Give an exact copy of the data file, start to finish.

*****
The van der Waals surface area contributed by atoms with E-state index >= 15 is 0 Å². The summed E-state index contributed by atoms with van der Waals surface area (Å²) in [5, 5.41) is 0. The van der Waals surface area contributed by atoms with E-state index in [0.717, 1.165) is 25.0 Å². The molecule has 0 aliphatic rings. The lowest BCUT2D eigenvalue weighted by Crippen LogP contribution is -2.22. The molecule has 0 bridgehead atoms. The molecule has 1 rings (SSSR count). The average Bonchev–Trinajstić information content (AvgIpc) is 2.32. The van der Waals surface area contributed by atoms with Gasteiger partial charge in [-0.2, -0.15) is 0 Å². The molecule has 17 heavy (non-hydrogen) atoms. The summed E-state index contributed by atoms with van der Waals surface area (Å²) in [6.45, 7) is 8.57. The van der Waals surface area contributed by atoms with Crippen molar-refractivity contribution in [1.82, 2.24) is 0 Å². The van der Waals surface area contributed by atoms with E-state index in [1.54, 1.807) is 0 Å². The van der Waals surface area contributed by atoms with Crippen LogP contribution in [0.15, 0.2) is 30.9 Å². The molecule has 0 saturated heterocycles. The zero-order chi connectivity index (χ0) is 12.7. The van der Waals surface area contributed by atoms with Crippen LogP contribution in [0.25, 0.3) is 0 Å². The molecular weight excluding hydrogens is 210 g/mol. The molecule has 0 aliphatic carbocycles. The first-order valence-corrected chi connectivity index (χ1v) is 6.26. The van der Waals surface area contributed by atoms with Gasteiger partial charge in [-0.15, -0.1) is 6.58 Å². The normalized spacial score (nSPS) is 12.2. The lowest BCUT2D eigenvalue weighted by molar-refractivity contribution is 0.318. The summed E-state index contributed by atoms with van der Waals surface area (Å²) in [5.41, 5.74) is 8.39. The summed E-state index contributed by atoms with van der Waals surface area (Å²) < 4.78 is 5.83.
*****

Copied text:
The van der Waals surface area contributed by atoms with E-state index >= 15 is 0 Å². The summed E-state index contributed by atoms with van der Waals surface area (Å²) in [5, 5.41) is 0. The van der Waals surface area contributed by atoms with E-state index in [0.717, 1.165) is 25.0 Å². The molecule has 0 aliphatic rings. The lowest BCUT2D eigenvalue weighted by Crippen LogP contribution is -2.22. The molecule has 0 bridgehead atoms. The molecule has 1 rings (SSSR count). The average Bonchev–Trinajstić information content (AvgIpc) is 2.32. The van der Waals surface area contributed by atoms with Gasteiger partial charge in [-0.2, -0.15) is 0 Å². The molecule has 17 heavy (non-hydrogen) atoms. The summed E-state index contributed by atoms with van der Waals surface area (Å²) in [6.45, 7) is 8.57. The van der Waals surface area contributed by atoms with Crippen molar-refractivity contribution in [1.82, 2.24) is 0 Å². The van der Waals surface area contributed by atoms with E-state index in [1.54, 1.807) is 0 Å². The van der Waals surface area contributed by atoms with Crippen LogP contribution in [0.15, 0.2) is 30.9 Å². The molecule has 0 saturated heterocycles. The zero-order chi connectivity index (χ0) is 12.7. The van der Waals surface area contributed by atoms with Crippen LogP contribution in [0.25, 0.3) is 0 Å². The molecular weight excluding hydrogens is 210 g/mol. The molecule has 0 aliphatic carbocycles. The first-order valence-corrected chi connectivity index (χ1v) is 6.26. The van der Waals surface area contributed by atoms with Gasteiger partial charge in [-0.15, -0.1) is 6.58 Å². The normalized spacial score (nSPS) is 12.2. The lowest BCUT2D eigenvalue weighted by molar-refractivity contribution is 0.318. The summed E-state index contributed by atoms with van der Waals surface area (Å²) in [5.41, 5.74) is 8.39. The summed E-state index contributed by atoms with van der Waals surface area (Å²) < 4.78 is 5.83.